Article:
Skip to content
Skip to main content

About this free course

Download this course

Share this free course

Managing my investments
Managing my investments

Start this free course now. Just create an account and sign in. Enrol and complete the course for a free statement of participation or digital badge if available.

6.2.2 Human behaviour in the business environment

This section uses some high profile misdemeanours in the financial world to explore the impact of the business environment on human behaviour. Watch the following video, which provides more detail about the subject of behavioural finance, before we start to explore specific biases that affect financial decision-making.

Download this video clip.Video player: ou_futurelearn_mmi_vid_1147.mp4
Copy this transcript to the clipboard
Print this transcript
Show transcript|Hide transcript
Interactive feature not available in single page view (see it in standard view).

When we think of the financial risks associated with errant human behaviour, we may think of exceptional circumstances where somebody has acted outside of the law. This would include fraud for personal gain such as the ‘Ponzi scheme’ run by Bernard Madoff that cheated investors out of billions of dollars by lying about investment returns. Or fraud to cover up mistakes – rather than for personal gain – as with the case of Nick Leeson, whose actions brought down Barings Bank in 1995 (see Leeson, 1996).

A similar, and more recent example came in 2008, when the French bank Société Générale announced losses of some €4.9 billion as a result of trades undertaken by another rogue dealer Jerome Kerviel. Initially, at least, Kerviel was able to conceal these losses by making fraudulent entries into Société Générale’s financial systems.

Perhaps more intriguing, though, are the instances of fraud on an organisational level that require groups of people to be complicit rather than just individuals. A classic case in this respect was Enron, the US energy trading company. The company was found to have misled investors and regulators about their profitability. It eventually went bankrupt in 2001, leaving investors with losses estimated at upwards of $60 billion. The scale of the deception required the active involvement of many people within Enron. Others who may not have been directly complicit would at least have been aware of the deception.

With the cases of individual fraud, it is easy in retrospect to think of the individuals responsible as one-off ‘rogues’. But when considering fraud on an organisational level, it is far harder to imagine how this could happen. Surely the whole organisation was not staffed entirely of ‘rogues’? Certainly many, if not most, of those caught up in these situations will have found themselves involved by no design of their own.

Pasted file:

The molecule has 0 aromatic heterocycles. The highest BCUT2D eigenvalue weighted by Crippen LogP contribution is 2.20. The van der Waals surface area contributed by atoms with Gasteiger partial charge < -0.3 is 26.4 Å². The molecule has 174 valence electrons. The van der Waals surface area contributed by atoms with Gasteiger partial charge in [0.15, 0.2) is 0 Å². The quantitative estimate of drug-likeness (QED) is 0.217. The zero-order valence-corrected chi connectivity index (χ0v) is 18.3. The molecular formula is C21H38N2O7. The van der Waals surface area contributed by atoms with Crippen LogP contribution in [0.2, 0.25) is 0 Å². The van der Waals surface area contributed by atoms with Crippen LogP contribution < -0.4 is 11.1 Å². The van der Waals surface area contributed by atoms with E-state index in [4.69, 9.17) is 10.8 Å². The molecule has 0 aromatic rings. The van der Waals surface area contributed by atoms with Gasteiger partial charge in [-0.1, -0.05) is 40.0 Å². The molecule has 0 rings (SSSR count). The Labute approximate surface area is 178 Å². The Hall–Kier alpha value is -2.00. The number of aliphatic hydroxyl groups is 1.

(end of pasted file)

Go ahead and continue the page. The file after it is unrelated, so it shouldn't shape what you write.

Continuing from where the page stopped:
The explanation could, therefore, be that human behaviour in the workplace is heavily influenced by the business environment. In these extreme cases of organisational fraud, it is hard to argue against the view that the environment and the actions of others are major contributory factors to how people behave. Even in the examples of individual fraud, it is highly unlikely that someone can act for the period that they have without the knowledge or assistance of other employees. So, it could be argued that people’s behaviour can deviate dramatically from what would be rationally expected depending on the environment that they find themselves in.

Behavioural finance (sometimes referred to as BF) is defined as ‘… the study of how psychology affects financial decision-making and financial markets’ (Shefrin, 2001). Behavioural finance looks at why deviations from expected human behaviour occur and, in particular, at how environments of uncertainty and risk affect people’s behaviour.

We can probably all cite examples of poor decision-making that can at times exasperate us, something that however hard we try to explain we cannot find a satisfactory explanation for the course of action we find ourselves undertaking. These apparent inexplicable decisions are not constant; perhaps this is why they cause such exasperation when they occur. In everyday life, these irrational decisions may not cause much more than irritation – but what about when they occur in a business environment or in making important investment decisions?

The risks inherent in the inconsistencies of human decision making often go undetected and pose a genuine threat to identifying and managing risk. They are not as easily or reliably measured in a quantitative manner as other risks in business.